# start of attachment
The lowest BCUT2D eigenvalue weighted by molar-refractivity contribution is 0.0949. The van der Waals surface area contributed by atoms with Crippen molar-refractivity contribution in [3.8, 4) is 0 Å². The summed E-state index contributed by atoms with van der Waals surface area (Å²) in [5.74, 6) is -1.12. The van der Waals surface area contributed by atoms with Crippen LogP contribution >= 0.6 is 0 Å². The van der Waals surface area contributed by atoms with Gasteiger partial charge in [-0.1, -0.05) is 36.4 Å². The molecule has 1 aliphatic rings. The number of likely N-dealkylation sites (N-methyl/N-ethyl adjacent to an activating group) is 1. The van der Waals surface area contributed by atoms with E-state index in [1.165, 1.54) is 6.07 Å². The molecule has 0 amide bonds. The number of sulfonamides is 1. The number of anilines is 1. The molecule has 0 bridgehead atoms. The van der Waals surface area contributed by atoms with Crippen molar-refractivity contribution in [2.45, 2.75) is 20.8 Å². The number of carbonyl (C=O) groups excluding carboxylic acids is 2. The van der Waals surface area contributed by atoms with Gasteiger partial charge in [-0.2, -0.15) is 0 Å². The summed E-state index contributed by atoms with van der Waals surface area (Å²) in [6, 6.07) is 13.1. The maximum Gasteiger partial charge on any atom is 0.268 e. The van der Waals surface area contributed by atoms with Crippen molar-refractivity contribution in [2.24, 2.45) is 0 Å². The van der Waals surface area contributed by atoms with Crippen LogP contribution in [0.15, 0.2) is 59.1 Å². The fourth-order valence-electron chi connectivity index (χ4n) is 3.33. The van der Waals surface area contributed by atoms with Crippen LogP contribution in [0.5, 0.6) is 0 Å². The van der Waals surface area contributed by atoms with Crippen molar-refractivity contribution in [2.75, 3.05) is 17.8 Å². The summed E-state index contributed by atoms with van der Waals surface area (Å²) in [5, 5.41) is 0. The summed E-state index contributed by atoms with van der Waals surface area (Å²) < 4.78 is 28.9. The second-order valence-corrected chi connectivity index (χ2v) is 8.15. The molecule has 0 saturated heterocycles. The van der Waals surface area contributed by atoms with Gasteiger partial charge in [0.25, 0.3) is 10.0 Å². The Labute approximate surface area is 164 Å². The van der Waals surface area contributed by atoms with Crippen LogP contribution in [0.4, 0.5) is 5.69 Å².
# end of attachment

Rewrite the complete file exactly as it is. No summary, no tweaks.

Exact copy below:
The lowest BCUT2D eigenvalue weighted by molar-refractivity contribution is 0.0949. The van der Waals surface area contributed by atoms with Crippen molar-refractivity contribution in [3.8, 4) is 0 Å². The summed E-state index contributed by atoms with van der Waals surface area (Å²) in [5.74, 6) is -1.12. The van der Waals surface area contributed by atoms with Crippen LogP contribution >= 0.6 is 0 Å². The van der Waals surface area contributed by atoms with Gasteiger partial charge in [-0.1, -0.05) is 36.4 Å². The molecule has 1 aliphatic rings. The number of likely N-dealkylation sites (N-methyl/N-ethyl adjacent to an activating group) is 1. The van der Waals surface area contributed by atoms with E-state index in [1.165, 1.54) is 6.07 Å². The molecule has 0 amide bonds. The number of sulfonamides is 1. The number of anilines is 1. The molecule has 0 bridgehead atoms. The van der Waals surface area contributed by atoms with Crippen molar-refractivity contribution in [2.45, 2.75) is 20.8 Å². The number of carbonyl (C=O) groups excluding carboxylic acids is 2. The van der Waals surface area contributed by atoms with Gasteiger partial charge in [-0.2, -0.15) is 0 Å². The summed E-state index contributed by atoms with van der Waals surface area (Å²) in [6, 6.07) is 13.1. The maximum Gasteiger partial charge on any atom is 0.268 e. The van der Waals surface area contributed by atoms with Crippen molar-refractivity contribution in [2.24, 2.45) is 0 Å². The van der Waals surface area contributed by atoms with Crippen LogP contribution in [0.15, 0.2) is 59.1 Å². The fourth-order valence-electron chi connectivity index (χ4n) is 3.33. The van der Waals surface area contributed by atoms with Crippen LogP contribution in [0.5, 0.6) is 0 Å². The van der Waals surface area contributed by atoms with Crippen molar-refractivity contribution in [2.75, 3.05) is 17.8 Å². The summed E-state index contributed by atoms with van der Waals surface area (Å²) in [5, 5.41) is 0. The summed E-state index contributed by atoms with van der Waals surface area (Å²) < 4.78 is 28.9. The second-order valence-corrected chi connectivity index (χ2v) is 8.15. The molecule has 0 saturated heterocycles. The van der Waals surface area contributed by atoms with Gasteiger partial charge in [0.25, 0.3) is 10.0 Å². The Labute approximate surface area is 164 Å². The van der Waals surface area contributed by atoms with Crippen LogP contribution in [0.4, 0.5) is 5.69 Å².